Tuesday, April 10, 2012

New Release Review: The Deep Blue Sea (Terence Davies, 2012)

The Deep Blue Sea hits Australian cinemas on April 12.

Prior to watching The Deep Blue Sea, I was not familiar with the work of Terence Davies, but amongst his directed films are The House of Mirth (2000) and Of Time and the City (2008). He has a very particular style that will certainly not appease all tastes, and to be honest, I don’t have any intention of watching any more of his films. The Deep Blue Sea is an adaptation by Davies himself of Terence Ratigan’s famous 1952 play – chronicling the story of a young woman who leaves her husband, a respectable High Court Judge, to continue a passionate affair with a younger RAF pilot.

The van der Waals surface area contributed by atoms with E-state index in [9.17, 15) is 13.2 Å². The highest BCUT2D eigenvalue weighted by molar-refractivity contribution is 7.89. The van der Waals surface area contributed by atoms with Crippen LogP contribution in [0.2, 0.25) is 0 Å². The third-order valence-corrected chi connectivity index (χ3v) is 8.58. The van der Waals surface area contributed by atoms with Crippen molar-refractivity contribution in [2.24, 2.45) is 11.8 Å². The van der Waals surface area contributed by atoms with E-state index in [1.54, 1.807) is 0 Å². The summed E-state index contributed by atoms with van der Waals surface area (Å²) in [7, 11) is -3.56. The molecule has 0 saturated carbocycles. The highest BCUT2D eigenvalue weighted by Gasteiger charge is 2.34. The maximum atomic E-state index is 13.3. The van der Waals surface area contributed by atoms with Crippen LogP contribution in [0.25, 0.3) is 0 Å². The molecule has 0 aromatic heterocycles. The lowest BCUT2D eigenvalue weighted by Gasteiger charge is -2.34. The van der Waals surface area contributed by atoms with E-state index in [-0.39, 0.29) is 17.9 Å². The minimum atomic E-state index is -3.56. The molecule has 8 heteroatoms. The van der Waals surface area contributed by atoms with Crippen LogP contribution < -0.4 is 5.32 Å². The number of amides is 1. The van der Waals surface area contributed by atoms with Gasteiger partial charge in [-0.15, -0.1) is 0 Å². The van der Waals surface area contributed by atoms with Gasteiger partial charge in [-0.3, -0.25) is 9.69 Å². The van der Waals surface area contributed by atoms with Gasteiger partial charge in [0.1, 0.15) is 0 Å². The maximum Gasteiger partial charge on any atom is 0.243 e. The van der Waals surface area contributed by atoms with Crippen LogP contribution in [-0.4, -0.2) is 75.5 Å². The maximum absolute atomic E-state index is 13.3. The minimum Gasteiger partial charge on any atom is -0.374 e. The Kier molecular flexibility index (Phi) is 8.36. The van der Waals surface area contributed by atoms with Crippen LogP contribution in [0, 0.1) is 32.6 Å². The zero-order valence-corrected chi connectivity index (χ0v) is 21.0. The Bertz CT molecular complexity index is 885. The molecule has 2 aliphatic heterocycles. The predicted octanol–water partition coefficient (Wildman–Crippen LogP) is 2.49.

The majority of the film takes place in the flat of Hester Collyer (Rachel Weisz) on the day she had decided and ultimately fails to commit suicide. As she recovers, having been discovered by the landlady and other tenants, we are revealed to her story through a mosaic of flashbacks which explain her motivations. She is married to a High Court Judge, Sir William Collyer (Simon Russell Beale), and though living a comfortable lifestyle, the marriage is void of passion and she finds herself constrained. Seeking to have her sexuality awakened she starts a passionate affair with a handsome Royal Air Force pilot, Freddie Page (Tom Hiddleston), with whom she falls in love with. In short, it is love at first sight.